Bay Area air district officials issued a third straight Spare the Air alert for Saturday (Sept. 14) and expanded an air quality advisory for possible smoke drifting from Northern California wildfires.
A combination of light winds, high temperatures and vehicle exhaust will continue to cause elevated concentrations of ozone, or smog, Bay Area Air Quality District officials said.
Smoke, mostly at higher elevations, may drift to the region from the Walker Fire in Plumas County and other Northern California wildfires, the air district said.
Saturday's alert is the 15th Spare the Air alert this year.
While air quality is expected to exceed federal standards for ozone, the wildfire smoke in the region is not expected to exceed the federal standard for fine particulates, the air district said Friday.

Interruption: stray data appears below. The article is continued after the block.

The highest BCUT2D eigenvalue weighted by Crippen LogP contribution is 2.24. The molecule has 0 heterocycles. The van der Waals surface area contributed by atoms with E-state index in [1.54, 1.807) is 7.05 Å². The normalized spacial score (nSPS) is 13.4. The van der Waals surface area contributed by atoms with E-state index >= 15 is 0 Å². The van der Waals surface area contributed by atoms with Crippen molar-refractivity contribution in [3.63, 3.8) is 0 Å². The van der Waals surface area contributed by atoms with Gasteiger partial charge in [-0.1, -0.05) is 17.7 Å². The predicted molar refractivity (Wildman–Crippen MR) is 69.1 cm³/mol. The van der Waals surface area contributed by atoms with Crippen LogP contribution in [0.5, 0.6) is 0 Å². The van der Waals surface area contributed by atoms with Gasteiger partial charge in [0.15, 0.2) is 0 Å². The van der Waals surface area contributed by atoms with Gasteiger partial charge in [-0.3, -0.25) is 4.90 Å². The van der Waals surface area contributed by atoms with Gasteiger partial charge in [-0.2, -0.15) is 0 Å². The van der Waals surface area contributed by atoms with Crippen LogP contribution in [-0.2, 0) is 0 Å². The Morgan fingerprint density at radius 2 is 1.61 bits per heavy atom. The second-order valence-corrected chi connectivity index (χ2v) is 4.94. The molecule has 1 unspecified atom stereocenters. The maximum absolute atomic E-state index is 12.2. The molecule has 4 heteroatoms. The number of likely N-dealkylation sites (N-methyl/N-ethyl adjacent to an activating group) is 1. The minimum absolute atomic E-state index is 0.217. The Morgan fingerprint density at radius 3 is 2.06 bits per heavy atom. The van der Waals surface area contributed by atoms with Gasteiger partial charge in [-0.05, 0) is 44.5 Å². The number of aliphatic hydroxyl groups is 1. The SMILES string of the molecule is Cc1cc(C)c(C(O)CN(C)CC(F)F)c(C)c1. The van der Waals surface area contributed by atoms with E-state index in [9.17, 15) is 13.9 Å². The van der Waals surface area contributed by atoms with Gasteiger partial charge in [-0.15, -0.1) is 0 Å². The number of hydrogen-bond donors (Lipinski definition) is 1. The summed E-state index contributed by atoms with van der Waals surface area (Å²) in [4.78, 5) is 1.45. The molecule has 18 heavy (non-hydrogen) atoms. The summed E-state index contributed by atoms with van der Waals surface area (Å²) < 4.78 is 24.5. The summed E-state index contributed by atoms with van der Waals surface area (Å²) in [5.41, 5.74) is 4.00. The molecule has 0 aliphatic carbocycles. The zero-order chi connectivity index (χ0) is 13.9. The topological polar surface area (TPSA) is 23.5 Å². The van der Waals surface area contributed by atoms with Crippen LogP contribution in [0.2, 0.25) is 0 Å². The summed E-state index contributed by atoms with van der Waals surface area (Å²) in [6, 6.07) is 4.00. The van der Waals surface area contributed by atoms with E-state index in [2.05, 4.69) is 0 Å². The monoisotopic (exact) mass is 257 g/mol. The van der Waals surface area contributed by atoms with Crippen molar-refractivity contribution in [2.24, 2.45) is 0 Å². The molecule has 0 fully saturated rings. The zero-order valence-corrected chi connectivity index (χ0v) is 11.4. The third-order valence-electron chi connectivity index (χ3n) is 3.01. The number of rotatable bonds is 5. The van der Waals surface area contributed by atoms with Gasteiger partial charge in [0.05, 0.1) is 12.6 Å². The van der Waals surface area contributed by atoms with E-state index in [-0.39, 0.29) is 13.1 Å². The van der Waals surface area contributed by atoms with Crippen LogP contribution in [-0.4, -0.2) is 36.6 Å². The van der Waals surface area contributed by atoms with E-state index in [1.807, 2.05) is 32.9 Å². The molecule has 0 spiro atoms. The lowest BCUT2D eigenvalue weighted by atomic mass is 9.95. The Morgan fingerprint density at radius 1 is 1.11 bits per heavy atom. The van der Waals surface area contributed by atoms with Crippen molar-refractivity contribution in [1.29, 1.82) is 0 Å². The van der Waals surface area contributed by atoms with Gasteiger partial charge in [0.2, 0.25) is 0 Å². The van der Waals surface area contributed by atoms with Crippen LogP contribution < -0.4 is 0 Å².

"In the Bay Area, the best thing we can do to reduce harmful air pollution and greenhouse gases is to drive less," said Jack Broadbent, executive officer of the district.
The alerts are issued when ozone pollution is forecast to reach unhealthy levels.
When an air alert is issued, outdoor exercise should be done only in the early morning hours when ozone concentrations are lower, according to the air district.